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Recommendations for Nominators of SIOP Fellow Nominees

  • Only nominate individuals who you are fully convinced are deserving of the designation of Fellow. Because nomination does not guarantee Fellowship, you are strongly encouraged to have a discussion with the nominee regarding a possible negative outcome. Individuals receive such information in different ways, and it is important that the nominee understand and acknowledge the possibility of a negative outcome. Though receiving such news is disappointing, it can be even more damaging to an individual’s self-appraisal if not discussed at the outset of the process. If the individual indicates concerns about receiving a negative outcome, serious consideration should be given as to whether the nomination should be initiated. In evaluating someone to nominate, you might first consider what a summary of that person’s contributions (such as those that appear in “SIOP Salutes”; http://www.siop.org/conferences/18con/SIOPSalutes.pdf) would say. If you cannot envision that statement, perhaps you do not know the individual well enough or the person is not yet ready to be nominated.
  • Line up strong endorsers before they have made other commitments.  Endorsers are encouraged to consider carefully the number of endorsements to which they commit so that they can spend adequate time preparing those they do accept. The nominator should seek to obtain endorsement letters from persons who have varying perspectives on the nominee to avoid presenting the committee with multiple letters emphasizing the same few points. When soliciting endorsers, ensure that each one has sufficient independent knowledge of the nominee’s work to provide information beyond the nominee’s self-statement or vita. Simply having a high opinion of the nominee is not sufficient if the endorser cannot point to evidence supporting the nominee’s qualifications for Fellowship. It is important to recognize that the quality and content of endorsement letters is more important than the number of letters. Nominators should ensure that each endorser has read the Recommendations for Endorsers of SIOP Fellow Nominees prior to agreeing to serve.
  • Provide a thorough foundation upon which the nomination is being advanced. Fully summarize the scope, depth, uniqueness, and sustained nature of the nominee’s contributions.
  • Do not simply cut and paste into your nomination letter comments made by endorsers. When developing the nomination letter, reference the endorsement letters by synthesizing or expanding upon the comments in the letters rather than simply copying text or entering only “see the letter from ….”
  • Pay attention to the deadline. Do not wait until the last minute to gather and submit materials. Nominators are encouraged to compile carefully the materials necessary for nomination. Please note that the nominee’s reputation does not “speak for itself.” If you plan to nominate someone, it is recommended that you start early and take the time to compile an impressive package that will be convincing to the Fellowship Committee.  If you know someone who you believe strongly should be elected to fellowship, you do not have to wait for the “Call for Nominations” to begin preparing materials with the nominee, identifying endorsers, and crafting your nomination letter.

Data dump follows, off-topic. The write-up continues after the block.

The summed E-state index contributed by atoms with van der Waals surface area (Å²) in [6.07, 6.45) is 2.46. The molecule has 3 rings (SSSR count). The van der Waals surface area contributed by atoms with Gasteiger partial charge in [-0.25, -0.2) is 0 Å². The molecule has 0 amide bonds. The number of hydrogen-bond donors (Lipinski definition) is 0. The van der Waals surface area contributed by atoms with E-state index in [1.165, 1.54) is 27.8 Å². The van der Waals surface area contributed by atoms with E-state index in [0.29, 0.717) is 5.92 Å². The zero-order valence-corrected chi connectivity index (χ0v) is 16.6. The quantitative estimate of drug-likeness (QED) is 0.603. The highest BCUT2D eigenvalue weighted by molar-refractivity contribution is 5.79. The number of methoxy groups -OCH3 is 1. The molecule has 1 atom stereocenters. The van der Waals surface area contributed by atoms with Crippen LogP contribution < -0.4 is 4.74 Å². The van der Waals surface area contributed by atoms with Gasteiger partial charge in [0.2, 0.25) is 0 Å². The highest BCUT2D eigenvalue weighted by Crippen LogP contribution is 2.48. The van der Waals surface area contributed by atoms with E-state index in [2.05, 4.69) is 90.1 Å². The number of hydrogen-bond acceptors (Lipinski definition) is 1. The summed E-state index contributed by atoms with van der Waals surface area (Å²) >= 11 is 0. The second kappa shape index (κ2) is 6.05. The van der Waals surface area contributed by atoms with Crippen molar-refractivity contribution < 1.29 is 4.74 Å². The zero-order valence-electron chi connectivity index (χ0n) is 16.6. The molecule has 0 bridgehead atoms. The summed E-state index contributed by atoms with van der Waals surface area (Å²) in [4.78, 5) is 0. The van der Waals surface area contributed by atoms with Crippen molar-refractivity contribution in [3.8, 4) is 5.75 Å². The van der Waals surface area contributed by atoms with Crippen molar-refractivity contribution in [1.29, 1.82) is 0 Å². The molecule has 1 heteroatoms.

• Present unusual and outstanding contributions to industrial-organizational psychology, accomplishments, innovations, and evidence of impact. Describe activities that can be clearly and convincingly documented. Simply pointing to documentation that reflects presence of a name on a roster or in a list of authors is not sufficiently convincing. Explain the impact of the contribution. The nominee must have done work that is widely recognized and accepted by other members of the Society as having advanced their own thinking and practice. In order for this impact to have occurred, it is generally expected that the nominee will have generated new knowledge, formulations, or programs that contribute to theory, methods, or practices relevant to I-O psychology and that these contributions will have been set forth in publications generally available to the profession or otherwise widely communicated through means such as participation in the programs and meetings of professional groups or associations. For some illustrative contributions, please see Illustrative Contributions to the Field of I-O Psychology.
  • Completing tasks that are basic parts of one’s job is unlikely to be sufficient.  The following question must be addressed: How has the individual advanced the field of I-O psychology beyond the person’s individual career? Academics are supposed to teach and publish papers—that is part of their jobs. The nomination letter needs to tell the committee why the individual’s teaching has been particularly noteworthy or how his or her papers have changed the theory or practice of I-O psychology. For those working in practice, what has been the importance and impact of their work? If someone has had an influential administrative position, what did he or she achieve that advanced the field of I-O psychology in that role?
  • Nominators should make it easy for the Fellowship Committee members to identify the contributions of the nominee in the nomination. Avoid rambling or using excessive praise. Expounding at length about a modest contribution can detract from the nomination.

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